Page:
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How to Talk to Your Family About Debt

Posted by in Debt
12
Jul 2019

Being in debt is a very difficult situation to be in, and you may have trouble being open about your financial issues with your loved ones. In fact, millions of people suffer from debt or debt-related issues every year, with many not having anyone to share their financial burdens with.Also, while there are financial options available for people with substantive debts, such as debt consolidation, talking to one’s family about debt can still be challenging due to the stigma of being in debt, or because they may fear that they may cause their loved ones to also worry. Here, we will discuss some of the ways that you can talk to your family about your financial obligations.

How to talk to your family about debt

Why You Should Talk to Someone

Being in debt can be very stressful, can increase your anxiety, and in some cases even lead to depression. As such, you should try to talk to someone that you trust. By doing so, they may be able to help you plan a proper budget so that you can get out of debt easier and quicker. They can also help you cope with any collection agencies that may be harassing you via the phone or by sending you threatening letters.

Furthermore, they may be able to share tips with you that can help you save more money in the future or help you earn more money. In fact, a family member may also be dealing with debt issues of their own, so talking to a loved one can help motivate both parties to work harder and smarter towards erasing their debts. The end result is you will not only have a cheerleader on your side but you will also not feel alone while dealing with the burden of debt.

Discussing Your Debts With Your Partner

If you are currently in a committed relationship with someone, are married, or are thinking of moving in with a partner, then you should discuss your debts with them as soon as possible. While it may be difficult to do so, repressing stress will only lead to spillover in other important areas of your life. In fact, trying to conceal the truth from your partner can actually make things significantly worse, as it can lead to feelings of anxiety, depression, and resentment, as well as a lack of proper communication, and ongoing arguments over money.

A breach of trust can also lead to the dissolution of the relationship, and trying to conceal your debts can also affect your partner financially. For instance, if you have a joint account with your loved one then you can impact their credit file, due to either missed or reduced debt repayments on your end.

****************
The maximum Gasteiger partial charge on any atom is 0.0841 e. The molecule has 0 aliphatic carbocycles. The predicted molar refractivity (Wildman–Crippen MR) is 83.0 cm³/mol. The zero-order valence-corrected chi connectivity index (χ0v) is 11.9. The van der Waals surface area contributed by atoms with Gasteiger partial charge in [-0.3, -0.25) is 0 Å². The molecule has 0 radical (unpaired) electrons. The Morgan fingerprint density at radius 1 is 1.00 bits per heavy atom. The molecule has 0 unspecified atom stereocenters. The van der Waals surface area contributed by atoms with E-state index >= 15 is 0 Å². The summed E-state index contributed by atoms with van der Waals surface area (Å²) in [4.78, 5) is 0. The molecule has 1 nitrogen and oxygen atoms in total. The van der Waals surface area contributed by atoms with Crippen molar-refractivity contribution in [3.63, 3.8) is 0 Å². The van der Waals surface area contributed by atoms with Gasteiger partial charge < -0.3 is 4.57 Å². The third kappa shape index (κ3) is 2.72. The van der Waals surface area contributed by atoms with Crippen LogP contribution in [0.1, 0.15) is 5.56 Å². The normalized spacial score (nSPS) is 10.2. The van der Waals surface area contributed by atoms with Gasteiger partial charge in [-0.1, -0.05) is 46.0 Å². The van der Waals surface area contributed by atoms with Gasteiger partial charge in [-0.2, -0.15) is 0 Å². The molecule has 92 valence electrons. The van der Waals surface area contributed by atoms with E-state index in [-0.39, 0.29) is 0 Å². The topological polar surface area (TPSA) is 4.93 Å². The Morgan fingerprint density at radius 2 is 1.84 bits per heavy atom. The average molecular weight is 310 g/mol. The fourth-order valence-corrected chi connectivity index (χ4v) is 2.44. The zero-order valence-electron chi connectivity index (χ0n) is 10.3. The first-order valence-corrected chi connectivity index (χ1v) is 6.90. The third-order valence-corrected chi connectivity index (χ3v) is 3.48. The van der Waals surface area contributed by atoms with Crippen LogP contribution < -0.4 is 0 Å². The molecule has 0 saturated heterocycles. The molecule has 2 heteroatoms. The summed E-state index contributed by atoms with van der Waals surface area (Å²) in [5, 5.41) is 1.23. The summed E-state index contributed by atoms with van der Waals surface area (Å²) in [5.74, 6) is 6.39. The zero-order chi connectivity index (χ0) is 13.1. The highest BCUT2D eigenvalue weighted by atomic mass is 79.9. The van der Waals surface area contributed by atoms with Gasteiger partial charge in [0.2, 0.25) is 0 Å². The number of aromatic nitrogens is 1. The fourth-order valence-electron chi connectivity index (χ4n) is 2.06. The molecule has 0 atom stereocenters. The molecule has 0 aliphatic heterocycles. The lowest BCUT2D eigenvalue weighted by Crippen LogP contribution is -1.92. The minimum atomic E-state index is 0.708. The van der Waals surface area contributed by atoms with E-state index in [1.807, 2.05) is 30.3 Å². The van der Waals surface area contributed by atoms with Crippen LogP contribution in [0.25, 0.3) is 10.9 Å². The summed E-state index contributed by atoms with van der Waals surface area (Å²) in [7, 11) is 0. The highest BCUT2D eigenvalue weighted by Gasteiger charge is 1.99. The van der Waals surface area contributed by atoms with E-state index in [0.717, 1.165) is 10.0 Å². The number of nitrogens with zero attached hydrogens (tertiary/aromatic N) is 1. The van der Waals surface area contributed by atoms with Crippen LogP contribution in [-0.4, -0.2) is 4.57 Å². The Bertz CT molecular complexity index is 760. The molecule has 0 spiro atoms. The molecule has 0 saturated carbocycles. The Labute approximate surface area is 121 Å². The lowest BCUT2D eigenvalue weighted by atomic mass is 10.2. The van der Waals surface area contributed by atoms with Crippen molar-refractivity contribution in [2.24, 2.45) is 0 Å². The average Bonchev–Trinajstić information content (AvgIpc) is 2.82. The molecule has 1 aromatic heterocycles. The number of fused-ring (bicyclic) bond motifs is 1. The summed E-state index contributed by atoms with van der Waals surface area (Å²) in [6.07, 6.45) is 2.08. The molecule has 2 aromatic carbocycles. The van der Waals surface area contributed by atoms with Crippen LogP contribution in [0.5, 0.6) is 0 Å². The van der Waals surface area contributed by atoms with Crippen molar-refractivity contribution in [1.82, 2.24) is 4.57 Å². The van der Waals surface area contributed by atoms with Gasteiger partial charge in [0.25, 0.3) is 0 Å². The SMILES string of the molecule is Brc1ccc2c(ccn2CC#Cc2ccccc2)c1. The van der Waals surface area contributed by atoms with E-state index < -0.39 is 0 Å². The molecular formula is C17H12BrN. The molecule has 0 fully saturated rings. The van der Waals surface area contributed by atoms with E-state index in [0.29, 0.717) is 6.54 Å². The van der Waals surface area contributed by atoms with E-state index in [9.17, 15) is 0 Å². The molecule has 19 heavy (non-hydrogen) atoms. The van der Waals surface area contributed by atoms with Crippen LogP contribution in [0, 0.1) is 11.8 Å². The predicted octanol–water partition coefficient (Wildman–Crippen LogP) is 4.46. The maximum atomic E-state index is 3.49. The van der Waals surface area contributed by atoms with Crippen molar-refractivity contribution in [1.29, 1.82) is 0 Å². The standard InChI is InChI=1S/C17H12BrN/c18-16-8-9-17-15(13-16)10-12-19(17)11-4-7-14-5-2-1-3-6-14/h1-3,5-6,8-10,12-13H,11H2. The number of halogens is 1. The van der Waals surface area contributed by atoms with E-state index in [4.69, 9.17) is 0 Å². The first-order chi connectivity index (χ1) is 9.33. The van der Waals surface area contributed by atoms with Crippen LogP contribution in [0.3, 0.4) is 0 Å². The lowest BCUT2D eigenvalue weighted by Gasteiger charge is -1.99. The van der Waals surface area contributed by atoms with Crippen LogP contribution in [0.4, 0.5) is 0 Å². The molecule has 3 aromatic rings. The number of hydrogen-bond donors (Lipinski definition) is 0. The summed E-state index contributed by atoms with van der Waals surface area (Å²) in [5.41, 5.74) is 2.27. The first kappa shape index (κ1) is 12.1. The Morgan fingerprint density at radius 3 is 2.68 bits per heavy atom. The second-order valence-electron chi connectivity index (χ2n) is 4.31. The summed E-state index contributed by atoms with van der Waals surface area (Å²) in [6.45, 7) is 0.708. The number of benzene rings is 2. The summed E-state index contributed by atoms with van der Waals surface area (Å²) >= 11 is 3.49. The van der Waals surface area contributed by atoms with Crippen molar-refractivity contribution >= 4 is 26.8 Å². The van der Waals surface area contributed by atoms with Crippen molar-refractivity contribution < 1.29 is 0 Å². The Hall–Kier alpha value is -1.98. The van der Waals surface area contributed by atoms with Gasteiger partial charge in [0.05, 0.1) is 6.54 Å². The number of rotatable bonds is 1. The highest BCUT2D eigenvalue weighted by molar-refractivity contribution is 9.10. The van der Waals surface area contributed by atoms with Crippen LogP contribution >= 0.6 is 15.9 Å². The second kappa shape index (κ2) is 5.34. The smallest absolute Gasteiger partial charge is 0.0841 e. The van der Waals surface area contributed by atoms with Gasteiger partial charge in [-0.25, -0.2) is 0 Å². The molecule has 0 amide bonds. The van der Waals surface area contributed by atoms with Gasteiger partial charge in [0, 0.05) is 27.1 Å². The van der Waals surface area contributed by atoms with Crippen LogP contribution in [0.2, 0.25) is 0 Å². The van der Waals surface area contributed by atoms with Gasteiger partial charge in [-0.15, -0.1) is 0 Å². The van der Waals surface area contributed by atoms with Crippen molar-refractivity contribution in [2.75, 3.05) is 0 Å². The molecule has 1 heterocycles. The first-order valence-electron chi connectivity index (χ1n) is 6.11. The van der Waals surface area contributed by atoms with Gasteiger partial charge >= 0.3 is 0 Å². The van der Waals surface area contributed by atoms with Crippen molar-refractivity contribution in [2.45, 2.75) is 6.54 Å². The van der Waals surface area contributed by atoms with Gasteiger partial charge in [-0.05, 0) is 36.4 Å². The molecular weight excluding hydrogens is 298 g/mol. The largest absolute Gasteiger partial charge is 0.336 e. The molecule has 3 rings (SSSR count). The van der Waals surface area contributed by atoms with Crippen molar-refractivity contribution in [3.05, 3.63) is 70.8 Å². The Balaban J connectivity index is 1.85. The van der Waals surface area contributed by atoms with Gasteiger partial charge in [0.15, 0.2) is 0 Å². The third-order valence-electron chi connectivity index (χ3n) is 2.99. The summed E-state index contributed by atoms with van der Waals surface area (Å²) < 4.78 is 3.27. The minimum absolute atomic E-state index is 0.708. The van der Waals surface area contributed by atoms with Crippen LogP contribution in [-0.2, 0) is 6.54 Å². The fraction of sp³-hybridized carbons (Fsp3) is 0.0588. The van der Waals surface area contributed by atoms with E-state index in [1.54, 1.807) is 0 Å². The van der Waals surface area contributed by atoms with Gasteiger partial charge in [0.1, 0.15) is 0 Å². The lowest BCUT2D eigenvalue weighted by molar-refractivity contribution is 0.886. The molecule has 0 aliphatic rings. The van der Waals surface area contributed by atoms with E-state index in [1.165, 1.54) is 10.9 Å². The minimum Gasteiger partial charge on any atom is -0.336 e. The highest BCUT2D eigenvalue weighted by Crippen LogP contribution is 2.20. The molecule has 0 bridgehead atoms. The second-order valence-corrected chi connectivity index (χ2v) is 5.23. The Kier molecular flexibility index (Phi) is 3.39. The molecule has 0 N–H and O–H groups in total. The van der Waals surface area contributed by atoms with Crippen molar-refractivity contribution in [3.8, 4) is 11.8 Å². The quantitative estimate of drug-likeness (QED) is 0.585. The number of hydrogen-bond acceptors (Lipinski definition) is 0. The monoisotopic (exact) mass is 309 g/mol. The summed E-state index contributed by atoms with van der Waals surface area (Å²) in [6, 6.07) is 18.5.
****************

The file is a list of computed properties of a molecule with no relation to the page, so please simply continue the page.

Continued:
In fact, if they were to apply for a financial product, such as a credit card, in the future, then the missed or reduced payments will be reflected on their credit file, which may cause their application to be delayed or outright rejected.

What to Tell Them

The first thing that you should tell your family is that you are already working towards a solution that will satisfy all parties involved. For instance, you can tell them that you are currently working with a confidential debt resolution company that provides pro bono counselling. You should also assure them that you are making progress, in the sense that you are moving ever closer to becoming a debt-free person.

For instance, even your reduced payments will be reflected on your file, which means that your credit file is slowly but surely being repaired with every payment that you make. You should remind them that debt repayment is not a race, but a marathon, and that you will eventually become completely debt-free by sticking to the financial plan.

In the end, a family should work together to help reach common goals. Hence, your debts can actually serve as an opportunity for your loved ones to band together in order to eliminate your debts. They can even help you get out of your debts quicker by reducing some of their own outgoings.

Cell phone contracts can be cancelled or renegotiated, and the same can be said for utilities. In addition to bills that can be reduced with some negotiation, you can also cut back on any frills or nonessentials, such as alcohol, cigarettes, magazine subscriptions, paid streaming services- such as Netflix, Hulu, or Crave-and recreational activities.

How To Reduce Stress in Other Areas of Your Life

It goes without saying that if you are feeling stressed about your debts then you will also start to feel stressed about other things that are happening in your life. Ergo, being open about your debt issues with your family will not only help you obtain some much needed moral and emotional support but can also serve as an opportunity for you to spend more quality time with your family.

For instance, your children or your significant other can help you with household chores to help reduce your stress. In addition to helping keep a clean house, which can help reduce stress on a subconscious level, they can also help with the cooking. Preparing meals together will not only help you bond with your family but also reduces your expenses, as eating out is not only unhealthy but also adds up rather quickly.

You can also workout with your loved ones, as it is very important to eat healthily and exercise when you are dealing with debts, as doing so can help keep your mind sharp and focused, and also reduce stress and its associated psychosomatic symptoms.

For more information or advice on talking to your family about debt or solutions to your debt problems, call Kevin Thatcher at 1-866-702-9801 or contact us here.

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